Rabbits can’t tell us how they’re feeling, but they often show us. Refusing to use the litter box or going near it instead of in it could be your bunny’s way of sending you a message. Think about any changes that have occurred in your bunny’s life since the problem began. This might be something obvious like switching to a different type of litter box or adding a rabbit or other pet to the family, or it might be something very subtle, such as changing laundry soap or getting a new television. A change in laundry soap will change how things smell around your home and a change in television will change the sounds in your home. Rabbits pick up on these things.
Many times changes don’t matter, but sometimes they do. Experiment by changing back things that you can to test your rabbit’s reaction. If things can’t be changed back or you want changes to remain, talk to your rabbit about what’s happened and why a change was needed. No, your furry friend won’t understand all of your words, but your tone and attention can convey a lot. Give your pal more time to adjust. Bring your rabbit near the location of a change and offer a special treat. Do this on and off for a few weeks to create positive feelings toward the change.
Experiment With Litter, Litter Box, And Location
One of the simplest solutions to litter box accidents is to increase the number of litter boxes. A rabbit who has free-roam of one or several rooms might not be able to make it back in time if there’s only one box and it’s more than a hop or two away when Nature calls. If more than one rabbit is using the litter boxes, perhaps a dirty box isn’t acceptable to the rabbit suffering the accidents.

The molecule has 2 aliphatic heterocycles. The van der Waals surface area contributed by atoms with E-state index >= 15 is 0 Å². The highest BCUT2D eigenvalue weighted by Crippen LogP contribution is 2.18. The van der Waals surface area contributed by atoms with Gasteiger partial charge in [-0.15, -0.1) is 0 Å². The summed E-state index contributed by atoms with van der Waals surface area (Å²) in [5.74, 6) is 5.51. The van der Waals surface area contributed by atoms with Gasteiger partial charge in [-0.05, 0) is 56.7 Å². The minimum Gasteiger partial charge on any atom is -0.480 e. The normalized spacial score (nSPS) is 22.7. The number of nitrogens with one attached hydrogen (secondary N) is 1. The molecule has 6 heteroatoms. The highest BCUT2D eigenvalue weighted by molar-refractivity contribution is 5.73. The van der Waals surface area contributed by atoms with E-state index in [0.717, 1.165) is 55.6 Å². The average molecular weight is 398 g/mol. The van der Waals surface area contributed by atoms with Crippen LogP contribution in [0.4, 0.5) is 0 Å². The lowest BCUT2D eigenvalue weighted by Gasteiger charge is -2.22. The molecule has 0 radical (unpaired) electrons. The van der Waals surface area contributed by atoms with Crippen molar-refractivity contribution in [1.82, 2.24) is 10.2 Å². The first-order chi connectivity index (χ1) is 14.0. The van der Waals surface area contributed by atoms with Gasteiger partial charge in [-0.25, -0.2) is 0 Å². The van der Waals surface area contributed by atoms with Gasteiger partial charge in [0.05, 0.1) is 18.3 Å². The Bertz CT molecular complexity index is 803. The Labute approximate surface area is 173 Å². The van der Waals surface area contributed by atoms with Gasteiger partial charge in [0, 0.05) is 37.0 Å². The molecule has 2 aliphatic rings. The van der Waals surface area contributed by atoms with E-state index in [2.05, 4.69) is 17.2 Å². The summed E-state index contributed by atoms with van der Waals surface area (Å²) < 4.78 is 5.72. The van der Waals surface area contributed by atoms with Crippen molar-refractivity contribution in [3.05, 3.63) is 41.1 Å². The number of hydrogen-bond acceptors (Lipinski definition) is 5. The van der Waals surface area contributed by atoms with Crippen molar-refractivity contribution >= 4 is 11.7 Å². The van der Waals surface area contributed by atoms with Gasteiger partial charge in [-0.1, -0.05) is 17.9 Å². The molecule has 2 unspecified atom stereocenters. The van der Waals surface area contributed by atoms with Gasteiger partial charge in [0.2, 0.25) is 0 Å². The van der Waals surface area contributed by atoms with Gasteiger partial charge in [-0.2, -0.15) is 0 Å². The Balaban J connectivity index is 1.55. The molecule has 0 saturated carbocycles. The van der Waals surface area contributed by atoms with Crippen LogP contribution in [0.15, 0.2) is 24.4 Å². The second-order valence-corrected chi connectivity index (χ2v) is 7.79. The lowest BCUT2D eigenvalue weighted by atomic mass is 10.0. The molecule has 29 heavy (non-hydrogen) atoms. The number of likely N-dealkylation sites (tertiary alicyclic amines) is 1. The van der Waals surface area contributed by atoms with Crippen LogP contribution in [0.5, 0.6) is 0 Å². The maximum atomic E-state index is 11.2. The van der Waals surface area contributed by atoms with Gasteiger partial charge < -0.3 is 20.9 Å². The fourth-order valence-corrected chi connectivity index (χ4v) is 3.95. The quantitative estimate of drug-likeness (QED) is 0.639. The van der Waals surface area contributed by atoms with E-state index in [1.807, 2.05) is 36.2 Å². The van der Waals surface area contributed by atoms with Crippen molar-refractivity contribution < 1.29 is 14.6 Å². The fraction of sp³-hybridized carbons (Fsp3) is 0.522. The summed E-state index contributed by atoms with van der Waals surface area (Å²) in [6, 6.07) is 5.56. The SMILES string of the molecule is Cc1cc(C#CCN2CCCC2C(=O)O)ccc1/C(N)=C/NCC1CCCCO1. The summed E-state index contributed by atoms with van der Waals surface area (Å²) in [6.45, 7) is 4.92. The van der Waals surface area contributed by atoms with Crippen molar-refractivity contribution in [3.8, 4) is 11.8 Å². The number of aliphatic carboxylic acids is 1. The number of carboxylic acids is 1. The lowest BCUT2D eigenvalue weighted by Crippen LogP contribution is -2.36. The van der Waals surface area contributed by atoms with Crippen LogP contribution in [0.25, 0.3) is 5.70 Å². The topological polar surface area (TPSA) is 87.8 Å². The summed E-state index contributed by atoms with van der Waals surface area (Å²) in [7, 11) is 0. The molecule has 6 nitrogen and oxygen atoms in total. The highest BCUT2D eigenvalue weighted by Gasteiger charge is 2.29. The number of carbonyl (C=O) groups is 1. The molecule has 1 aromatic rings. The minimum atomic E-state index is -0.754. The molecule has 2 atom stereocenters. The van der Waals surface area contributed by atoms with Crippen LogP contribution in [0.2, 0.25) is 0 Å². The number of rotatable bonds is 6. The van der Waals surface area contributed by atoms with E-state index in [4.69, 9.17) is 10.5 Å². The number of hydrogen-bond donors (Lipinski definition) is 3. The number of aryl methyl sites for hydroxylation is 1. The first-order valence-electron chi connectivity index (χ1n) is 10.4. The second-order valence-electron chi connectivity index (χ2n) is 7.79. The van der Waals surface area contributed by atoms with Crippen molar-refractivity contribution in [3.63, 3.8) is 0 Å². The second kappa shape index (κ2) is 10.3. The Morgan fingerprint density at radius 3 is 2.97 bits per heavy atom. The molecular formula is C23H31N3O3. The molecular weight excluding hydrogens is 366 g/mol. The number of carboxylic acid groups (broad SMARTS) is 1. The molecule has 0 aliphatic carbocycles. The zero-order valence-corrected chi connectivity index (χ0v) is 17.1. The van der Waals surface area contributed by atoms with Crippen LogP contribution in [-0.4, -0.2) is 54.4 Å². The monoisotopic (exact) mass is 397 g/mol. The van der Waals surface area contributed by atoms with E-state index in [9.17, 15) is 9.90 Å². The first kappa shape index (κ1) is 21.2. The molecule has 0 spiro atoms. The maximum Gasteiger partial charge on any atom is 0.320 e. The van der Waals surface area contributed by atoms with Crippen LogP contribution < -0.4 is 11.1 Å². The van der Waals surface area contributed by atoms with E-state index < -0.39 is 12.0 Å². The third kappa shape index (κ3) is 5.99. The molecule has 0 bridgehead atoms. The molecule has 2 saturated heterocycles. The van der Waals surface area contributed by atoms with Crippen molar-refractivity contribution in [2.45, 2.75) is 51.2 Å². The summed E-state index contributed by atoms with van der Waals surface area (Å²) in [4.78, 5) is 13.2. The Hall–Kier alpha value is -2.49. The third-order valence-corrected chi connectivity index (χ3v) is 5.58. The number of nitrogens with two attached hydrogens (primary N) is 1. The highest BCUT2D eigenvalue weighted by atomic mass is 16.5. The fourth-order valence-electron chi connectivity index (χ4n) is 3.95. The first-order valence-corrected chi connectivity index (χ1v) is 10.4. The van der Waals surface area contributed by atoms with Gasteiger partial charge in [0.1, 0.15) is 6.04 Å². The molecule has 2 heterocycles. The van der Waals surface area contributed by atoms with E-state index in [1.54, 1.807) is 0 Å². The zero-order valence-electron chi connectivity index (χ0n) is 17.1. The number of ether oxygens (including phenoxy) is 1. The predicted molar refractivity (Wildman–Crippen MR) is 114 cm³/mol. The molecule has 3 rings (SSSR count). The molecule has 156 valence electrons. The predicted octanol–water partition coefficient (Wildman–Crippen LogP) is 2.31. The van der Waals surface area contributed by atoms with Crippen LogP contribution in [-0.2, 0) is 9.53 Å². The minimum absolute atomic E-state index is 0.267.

The location of the litter box, type of box, and type of litter are also factors that might meet with rabbit disapproval. If your rabbit consistently has accidents in a certain spot, put a litter box there if it’s a safe location. If accidents are happening all over a room or the house, think about whether the locations have something in common. Are they partially hidden? Put a litter box in a similar location.
What about the litter box itself? If it’s new to your rabbit, perhaps your pal doesn’t like the size, shape, or entry. Try a different type. Maybe your rabbit prefers puppy pads or newspapers. Try these same solutions even if your rabbit previously used a litter box successfully for a while. Perhaps something has changed in your rabbit’s mind to make the box undesirable. Aging rabbits might no longer wish to hop into a high-sided box.
Paper, recycled paper, kiln-dried pine, and other types of litter are safe for rabbits. If your rabbit just joined your family, he or she might not recognize the type of litter you offer as being litter. And any rabbit might object to any type of litter “just because.” It’s not common, but it’s something to explore if your rabbit is having a problem. Try switching to a different litter or even using puppy pads, incontinence pads, or newspapers.
Your Buddy For Life
Despite all your efforts, it’s possible that your rabbit might continue to have litter box accidents. This is no reason to give up on your pal. Accidents could stop as mysteriously as they began. Meanwhile, many products can help minimize the effects of accidents.